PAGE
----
Eli Fischer-Jørgensen (1911-2010)


Lingoblog continues to provide you with suggestions for your summer readings on various linguistic topics. This week we have found a biography of language researcher Eli Fischer-Jørgensen (1911-2010).

In January 1999, a few years after I had moved to Denmark, I was astounded to come across an interview in the Danish weekly Weekendavisen with the renowned Danish phonetician Eli Fischer- Jørgensen (henceforth EFJ) and marveled: She is still alive! Having made her name in publications as early as the first half of the past century, in the interview EFJ still appeared intellectually unabated, and full of new writing plans yet. She even remarked that she hoped soon to finish a major work on a special liturgic form of Danish!

In …

What can linguistics do (for me)? – or how I turned (from) science (in)to art

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Cover photo: Video still from Some Islands: Pitcairn Island 2016

I write this purposefully provocative piece from Adelaide, South Australia. The University of Adelaide is where I studied linguistics as a graduate student from 2007-2011 and where I worked as a postdoctoral researcher from 2011-2013. From one of my intellectual ground zero points I want to ask myself: what did I learn about linguistics during that time? And further: what can linguistics as a discipline do for me and possibly for others? I pose these two questions because I am situated at a verge; I have begun work in earnest as an experimental documentary film maker where I am turning the arduous work of several of my jaunts of linguistic …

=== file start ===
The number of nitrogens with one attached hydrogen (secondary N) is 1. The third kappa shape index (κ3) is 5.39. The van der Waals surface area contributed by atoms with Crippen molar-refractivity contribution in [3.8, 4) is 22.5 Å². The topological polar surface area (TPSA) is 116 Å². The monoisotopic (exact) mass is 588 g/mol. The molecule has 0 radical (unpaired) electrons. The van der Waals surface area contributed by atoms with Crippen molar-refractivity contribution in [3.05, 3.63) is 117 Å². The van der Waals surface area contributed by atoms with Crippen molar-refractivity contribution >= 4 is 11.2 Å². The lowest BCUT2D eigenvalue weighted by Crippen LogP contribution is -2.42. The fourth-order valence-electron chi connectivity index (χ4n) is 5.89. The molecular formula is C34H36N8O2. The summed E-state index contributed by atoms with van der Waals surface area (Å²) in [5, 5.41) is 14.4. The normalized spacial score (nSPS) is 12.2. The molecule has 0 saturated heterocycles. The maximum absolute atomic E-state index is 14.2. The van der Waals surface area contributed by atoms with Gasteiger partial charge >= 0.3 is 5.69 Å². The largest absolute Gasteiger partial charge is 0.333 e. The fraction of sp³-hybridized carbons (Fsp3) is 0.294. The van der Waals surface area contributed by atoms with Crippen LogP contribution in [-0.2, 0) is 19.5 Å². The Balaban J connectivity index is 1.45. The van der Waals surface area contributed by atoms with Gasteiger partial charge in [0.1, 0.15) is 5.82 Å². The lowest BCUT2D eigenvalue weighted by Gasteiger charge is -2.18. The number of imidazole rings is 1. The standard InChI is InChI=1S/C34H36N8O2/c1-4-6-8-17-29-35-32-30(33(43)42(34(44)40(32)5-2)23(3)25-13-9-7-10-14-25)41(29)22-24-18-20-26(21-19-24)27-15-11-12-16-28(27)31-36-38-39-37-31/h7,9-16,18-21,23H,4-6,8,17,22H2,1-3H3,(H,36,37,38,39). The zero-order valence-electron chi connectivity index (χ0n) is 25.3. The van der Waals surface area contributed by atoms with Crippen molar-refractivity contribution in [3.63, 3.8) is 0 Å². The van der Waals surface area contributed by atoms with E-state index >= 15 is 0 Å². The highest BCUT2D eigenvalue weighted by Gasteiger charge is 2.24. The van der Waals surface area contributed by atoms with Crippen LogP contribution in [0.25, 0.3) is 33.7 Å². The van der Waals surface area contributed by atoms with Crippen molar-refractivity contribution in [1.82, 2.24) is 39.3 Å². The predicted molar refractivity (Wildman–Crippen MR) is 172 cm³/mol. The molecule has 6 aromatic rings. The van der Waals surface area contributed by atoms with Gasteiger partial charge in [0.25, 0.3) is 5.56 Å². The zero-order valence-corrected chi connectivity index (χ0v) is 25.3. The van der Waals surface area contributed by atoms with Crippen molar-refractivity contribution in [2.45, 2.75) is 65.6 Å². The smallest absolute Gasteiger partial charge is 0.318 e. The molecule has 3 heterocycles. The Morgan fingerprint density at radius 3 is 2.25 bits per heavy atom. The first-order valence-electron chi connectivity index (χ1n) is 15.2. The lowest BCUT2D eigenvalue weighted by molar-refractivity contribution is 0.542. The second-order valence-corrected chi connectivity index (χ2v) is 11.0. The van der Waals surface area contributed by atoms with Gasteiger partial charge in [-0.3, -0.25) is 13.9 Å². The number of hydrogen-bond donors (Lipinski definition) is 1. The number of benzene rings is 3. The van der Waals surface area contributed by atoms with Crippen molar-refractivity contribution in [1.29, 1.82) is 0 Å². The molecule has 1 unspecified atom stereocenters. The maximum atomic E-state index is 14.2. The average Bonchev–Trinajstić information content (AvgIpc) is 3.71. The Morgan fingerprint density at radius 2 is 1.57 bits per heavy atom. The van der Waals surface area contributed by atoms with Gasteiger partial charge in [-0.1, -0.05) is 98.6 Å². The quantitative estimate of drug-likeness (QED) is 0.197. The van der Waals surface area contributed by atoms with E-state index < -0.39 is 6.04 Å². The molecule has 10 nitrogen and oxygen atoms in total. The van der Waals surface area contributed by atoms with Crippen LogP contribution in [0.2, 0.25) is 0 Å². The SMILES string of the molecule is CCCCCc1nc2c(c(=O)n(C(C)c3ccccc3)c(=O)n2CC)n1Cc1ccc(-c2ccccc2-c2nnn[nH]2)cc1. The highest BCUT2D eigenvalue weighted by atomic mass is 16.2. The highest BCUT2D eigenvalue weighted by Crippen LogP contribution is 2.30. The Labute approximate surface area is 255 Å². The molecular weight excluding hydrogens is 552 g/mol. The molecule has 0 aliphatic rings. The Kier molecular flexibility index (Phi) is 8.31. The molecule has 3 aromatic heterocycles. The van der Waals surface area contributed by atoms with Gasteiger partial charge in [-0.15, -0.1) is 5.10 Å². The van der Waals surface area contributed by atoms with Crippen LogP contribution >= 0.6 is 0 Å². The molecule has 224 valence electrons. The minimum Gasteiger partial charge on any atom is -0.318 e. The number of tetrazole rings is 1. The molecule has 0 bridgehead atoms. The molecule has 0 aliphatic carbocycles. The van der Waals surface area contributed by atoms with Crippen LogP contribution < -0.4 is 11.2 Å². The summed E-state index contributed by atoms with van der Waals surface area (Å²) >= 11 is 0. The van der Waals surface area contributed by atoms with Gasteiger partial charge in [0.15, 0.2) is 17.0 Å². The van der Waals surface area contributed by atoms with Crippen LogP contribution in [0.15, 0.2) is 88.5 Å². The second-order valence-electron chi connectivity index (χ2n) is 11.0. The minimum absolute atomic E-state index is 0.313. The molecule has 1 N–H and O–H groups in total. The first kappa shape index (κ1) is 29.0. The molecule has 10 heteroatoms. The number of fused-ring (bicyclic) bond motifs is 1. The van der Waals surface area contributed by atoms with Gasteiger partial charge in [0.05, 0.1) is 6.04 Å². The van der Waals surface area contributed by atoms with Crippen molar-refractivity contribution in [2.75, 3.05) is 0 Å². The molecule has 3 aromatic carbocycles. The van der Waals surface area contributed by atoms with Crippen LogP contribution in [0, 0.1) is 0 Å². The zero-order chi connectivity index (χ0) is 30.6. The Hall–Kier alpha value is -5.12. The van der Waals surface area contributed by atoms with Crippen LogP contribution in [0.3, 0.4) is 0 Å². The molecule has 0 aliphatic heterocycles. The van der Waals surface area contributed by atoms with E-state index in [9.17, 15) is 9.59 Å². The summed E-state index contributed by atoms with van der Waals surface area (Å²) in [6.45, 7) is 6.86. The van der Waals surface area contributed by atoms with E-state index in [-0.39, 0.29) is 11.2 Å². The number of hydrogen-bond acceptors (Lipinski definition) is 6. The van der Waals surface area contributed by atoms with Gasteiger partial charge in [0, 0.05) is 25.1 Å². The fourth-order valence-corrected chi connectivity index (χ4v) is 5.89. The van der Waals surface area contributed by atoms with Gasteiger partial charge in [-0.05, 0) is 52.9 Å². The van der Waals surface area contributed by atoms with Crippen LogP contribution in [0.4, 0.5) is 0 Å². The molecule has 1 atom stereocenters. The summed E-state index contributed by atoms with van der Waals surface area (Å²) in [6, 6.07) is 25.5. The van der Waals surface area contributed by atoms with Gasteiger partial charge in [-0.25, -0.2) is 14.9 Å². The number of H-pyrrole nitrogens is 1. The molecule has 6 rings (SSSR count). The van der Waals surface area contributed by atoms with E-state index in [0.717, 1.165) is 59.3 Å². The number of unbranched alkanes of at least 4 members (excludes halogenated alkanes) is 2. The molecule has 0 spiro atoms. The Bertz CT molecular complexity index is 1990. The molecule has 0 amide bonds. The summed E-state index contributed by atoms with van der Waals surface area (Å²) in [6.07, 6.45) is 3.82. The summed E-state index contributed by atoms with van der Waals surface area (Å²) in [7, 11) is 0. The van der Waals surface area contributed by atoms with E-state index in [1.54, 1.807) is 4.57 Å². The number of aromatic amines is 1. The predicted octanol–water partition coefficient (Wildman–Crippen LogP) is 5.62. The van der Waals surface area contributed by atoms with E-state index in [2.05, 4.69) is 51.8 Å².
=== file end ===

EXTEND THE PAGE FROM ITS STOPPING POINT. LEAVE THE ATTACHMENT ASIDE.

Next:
Description, theory and linguistics as a science – an interview with William B. McGregor

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Professor William B. McGregor is an Australian-born linguist who works at Aarhus University in Denmark. He has published various books on linguistic theory and Australian languages, which include Semiotic Grammar (1997), Verb classification in Australian languages (2002), The Languages of the Kimberley, Western Australia (2004), Linguistics: An Introduction (2009, 2015 second edition) and Sign Languages of the World: A Comparative Handbook (2015, coeditor with Julie Bakken Jepsen, Goedele A. M. De Clerck and Sam Lutalo-Kiingi). He has written extensively on a wide range of topics which include optional case marking, zero-markers, Australian historical linguistics and Shua syntax. He is also the author of various grammatical descriptions of Australian languages including Warrwa, Gooniyandi and Nyulnyul.

I interviewed him in Aarhus about …